And then he meets a girl.
First as his captive, then his reluctant guest, Julie is a blast of living color in R’s gray landscape, and something inside him begins to bloom. He doesn’t want to eat this girl—although she looks delicious—he wants to protect her. But their unlikely bond will cause ripples they can’t imagine, and their hopeless world won’t change without a fight.
Warm Bodies is, in essence, an unabashed love story…told through the eyes of a zombie. This is a book that could have, should have, gone terribly wrong. Only it didn’t.
What initially sparked my interest in this novel wasn’t the premise. And no, it wasn’t the movie trailers (though come on, it looks awesome). It was a few raving, glowing reviews I’d seen on GR, promising poetic prose and minimal cheese factor. Sometimes I go by reviews over gut instinct and synopsis. Sometimes I just have to see for myself what all the hype is about. Sometimes this bites me in the ass……and other times, I find books like Warm Bodies. Book so right-off-the-bat engrossing, books whose prose will have me lying awake at night with envy, that I can only thank social networking extending to include a large community of readers who can find these kinds of gems for me.
The best part of Warm Bodies is the beginning. First meeting R, feeling lost with him, hopelessly wistful, desiring all the human things his rotting corpse-like body can barely remember experiencing. He doesn’t remember anything but the first “R” syllable of his name, doesn’t remember his age or his family or his pre-zombie life. You wouldn’t expect to be drawn in by the beauty of a zombie’s thoughts, but that’s exactly what happens in these first pages of Warm Bodies. Isaac Marion’s prose is so elegant and beautiful and eloquent without being hard to read or verbose, and it just captures you. More than the originality of the story or the creepy sweetness of the romance, the prose is what you shouldn’t miss. And though I’m sure it’s amazing and engrossing, you just won’t get that from the movie.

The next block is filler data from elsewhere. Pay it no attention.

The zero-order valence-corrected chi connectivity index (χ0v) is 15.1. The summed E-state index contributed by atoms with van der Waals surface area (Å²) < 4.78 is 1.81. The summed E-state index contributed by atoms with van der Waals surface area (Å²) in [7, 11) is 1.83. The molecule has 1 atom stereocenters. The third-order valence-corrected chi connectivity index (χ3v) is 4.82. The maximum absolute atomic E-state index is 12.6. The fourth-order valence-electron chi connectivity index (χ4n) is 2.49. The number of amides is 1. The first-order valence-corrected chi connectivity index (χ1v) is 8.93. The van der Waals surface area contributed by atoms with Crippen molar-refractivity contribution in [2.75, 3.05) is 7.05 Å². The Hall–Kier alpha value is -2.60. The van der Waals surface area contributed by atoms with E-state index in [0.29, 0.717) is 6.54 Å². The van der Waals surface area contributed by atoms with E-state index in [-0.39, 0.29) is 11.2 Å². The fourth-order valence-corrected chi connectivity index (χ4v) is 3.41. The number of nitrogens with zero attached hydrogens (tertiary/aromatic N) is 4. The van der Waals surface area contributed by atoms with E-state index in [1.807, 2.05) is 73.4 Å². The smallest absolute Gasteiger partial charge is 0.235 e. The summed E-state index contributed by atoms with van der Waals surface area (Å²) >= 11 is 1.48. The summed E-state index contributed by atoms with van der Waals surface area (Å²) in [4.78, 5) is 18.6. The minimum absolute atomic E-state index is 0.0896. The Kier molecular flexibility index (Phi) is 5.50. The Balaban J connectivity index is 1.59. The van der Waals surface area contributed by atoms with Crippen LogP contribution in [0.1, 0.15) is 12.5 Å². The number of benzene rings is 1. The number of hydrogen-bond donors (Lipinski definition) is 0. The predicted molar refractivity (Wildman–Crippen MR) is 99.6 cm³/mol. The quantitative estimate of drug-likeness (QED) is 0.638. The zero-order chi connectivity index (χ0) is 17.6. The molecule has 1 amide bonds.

Now, though I clearly loved this book, I didn’t rate it 5 stars, and there is a reason for that. Though the broad picture and plot is one of poetic originality, there were a few qualms I had with it. First, despite everything else, despite Marion’s amazing writing or the fact that these pages weren’t weighed down in Twilight-esque mushy goo, it’s still about a zombie who falls in love with a human, and begins to regain his humanity because of this love. Dress it up as fancy as you want, but that’s still going to be a bit cheesy. Second, the entire novel just couldn’t hold the magnificence of the first quarter; it kind of goes from amazing to great, with maybe even a few scenes of just good here and there. There were a few instances where R felt less like a zombie, and more like…just a sick dude who couldn’t talk all that well. And lastly, Julie’s reaction to finding out the man-corpse she’s falling for killed and ate the brains of her lover was decidedly anti-climactic; I don’t care how understanding or forgiving you are, that’s going to take a minute to get over.
But really, those problems were me nit-picking, because overall this novel shines. If you had any interest at all in reading it, read it. I’m an admitted zombie-hater who is sick of all these cheesy paranormal romances, and I loved Warm Bodies. That in itself should say something.
Warm Bodies - 4 out of 5 stars